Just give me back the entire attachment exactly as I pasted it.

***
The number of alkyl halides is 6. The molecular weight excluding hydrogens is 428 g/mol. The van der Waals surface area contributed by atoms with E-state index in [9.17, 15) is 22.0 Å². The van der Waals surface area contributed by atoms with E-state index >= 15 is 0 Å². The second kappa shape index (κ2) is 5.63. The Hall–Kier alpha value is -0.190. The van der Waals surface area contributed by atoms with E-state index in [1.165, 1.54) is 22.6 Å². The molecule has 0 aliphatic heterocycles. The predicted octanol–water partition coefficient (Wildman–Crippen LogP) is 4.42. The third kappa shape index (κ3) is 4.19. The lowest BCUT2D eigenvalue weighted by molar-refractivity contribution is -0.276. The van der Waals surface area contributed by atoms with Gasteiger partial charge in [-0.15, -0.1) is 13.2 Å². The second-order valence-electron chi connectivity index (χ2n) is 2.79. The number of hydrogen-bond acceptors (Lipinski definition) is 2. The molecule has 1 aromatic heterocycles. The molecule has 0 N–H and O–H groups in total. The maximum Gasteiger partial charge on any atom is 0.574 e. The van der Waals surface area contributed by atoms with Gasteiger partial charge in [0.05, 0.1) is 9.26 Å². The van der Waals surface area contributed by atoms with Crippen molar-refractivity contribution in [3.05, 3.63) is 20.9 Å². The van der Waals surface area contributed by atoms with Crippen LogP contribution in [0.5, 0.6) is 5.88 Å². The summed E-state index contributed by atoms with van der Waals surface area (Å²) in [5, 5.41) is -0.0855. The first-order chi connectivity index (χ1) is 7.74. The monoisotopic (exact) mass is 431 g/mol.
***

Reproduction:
The number of alkyl halides is 6. The molecular weight excluding hydrogens is 428 g/mol. The van der Waals surface area contributed by atoms with E-state index in [9.17, 15) is 22.0 Å². The van der Waals surface area contributed by atoms with E-state index >= 15 is 0 Å². The second kappa shape index (κ2) is 5.63. The Hall–Kier alpha value is -0.190. The van der Waals surface area contributed by atoms with E-state index in [1.165, 1.54) is 22.6 Å². The molecule has 0 aliphatic heterocycles. The predicted octanol–water partition coefficient (Wildman–Crippen LogP) is 4.42. The third kappa shape index (κ3) is 4.19. The lowest BCUT2D eigenvalue weighted by molar-refractivity contribution is -0.276. The van der Waals surface area contributed by atoms with Gasteiger partial charge in [-0.15, -0.1) is 13.2 Å². The second-order valence-electron chi connectivity index (χ2n) is 2.79. The number of hydrogen-bond acceptors (Lipinski definition) is 2. The molecule has 1 aromatic heterocycles. The molecule has 0 N–H and O–H groups in total. The maximum Gasteiger partial charge on any atom is 0.574 e. The van der Waals surface area contributed by atoms with Gasteiger partial charge in [0.05, 0.1) is 9.26 Å². The van der Waals surface area contributed by atoms with Crippen molar-refractivity contribution in [3.05, 3.63) is 20.9 Å². The van der Waals surface area contributed by atoms with Crippen LogP contribution in [0.5, 0.6) is 5.88 Å². The summed E-state index contributed by atoms with van der Waals surface area (Å²) in [5, 5.41) is -0.0855. The first-order chi connectivity index (χ1) is 7.74. The monoisotopic (exact) mass is 431 g/mol.